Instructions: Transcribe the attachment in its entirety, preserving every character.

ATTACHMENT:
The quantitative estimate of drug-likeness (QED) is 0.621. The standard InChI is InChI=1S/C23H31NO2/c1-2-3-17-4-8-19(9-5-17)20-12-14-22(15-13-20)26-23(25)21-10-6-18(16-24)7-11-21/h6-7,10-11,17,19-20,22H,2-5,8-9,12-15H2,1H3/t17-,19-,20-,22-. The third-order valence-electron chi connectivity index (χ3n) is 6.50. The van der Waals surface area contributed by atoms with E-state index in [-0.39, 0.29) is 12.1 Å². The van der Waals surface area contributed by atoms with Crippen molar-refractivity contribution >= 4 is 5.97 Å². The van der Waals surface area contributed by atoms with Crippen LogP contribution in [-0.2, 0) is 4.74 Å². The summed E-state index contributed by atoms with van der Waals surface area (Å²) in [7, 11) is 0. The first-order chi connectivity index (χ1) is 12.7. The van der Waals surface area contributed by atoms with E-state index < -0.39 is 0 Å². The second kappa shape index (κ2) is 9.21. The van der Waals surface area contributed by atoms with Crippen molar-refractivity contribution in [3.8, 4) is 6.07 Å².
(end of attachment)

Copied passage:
The quantitative estimate of drug-likeness (QED) is 0.621. The standard InChI is InChI=1S/C23H31NO2/c1-2-3-17-4-8-19(9-5-17)20-12-14-22(15-13-20)26-23(25)21-10-6-18(16-24)7-11-21/h6-7,10-11,17,19-20,22H,2-5,8-9,12-15H2,1H3/t17-,19-,20-,22-. The third-order valence-electron chi connectivity index (χ3n) is 6.50. The van der Waals surface area contributed by atoms with E-state index in [-0.39, 0.29) is 12.1 Å². The van der Waals surface area contributed by atoms with Crippen molar-refractivity contribution >= 4 is 5.97 Å². The van der Waals surface area contributed by atoms with Crippen LogP contribution in [-0.2, 0) is 4.74 Å². The summed E-state index contributed by atoms with van der Waals surface area (Å²) in [7, 11) is 0. The first-order chi connectivity index (χ1) is 12.7. The van der Waals surface area contributed by atoms with E-state index < -0.39 is 0 Å². The second kappa shape index (κ2) is 9.21. The van der Waals surface area contributed by atoms with Crippen molar-refractivity contribution in [3.8, 4) is 6.07 Å².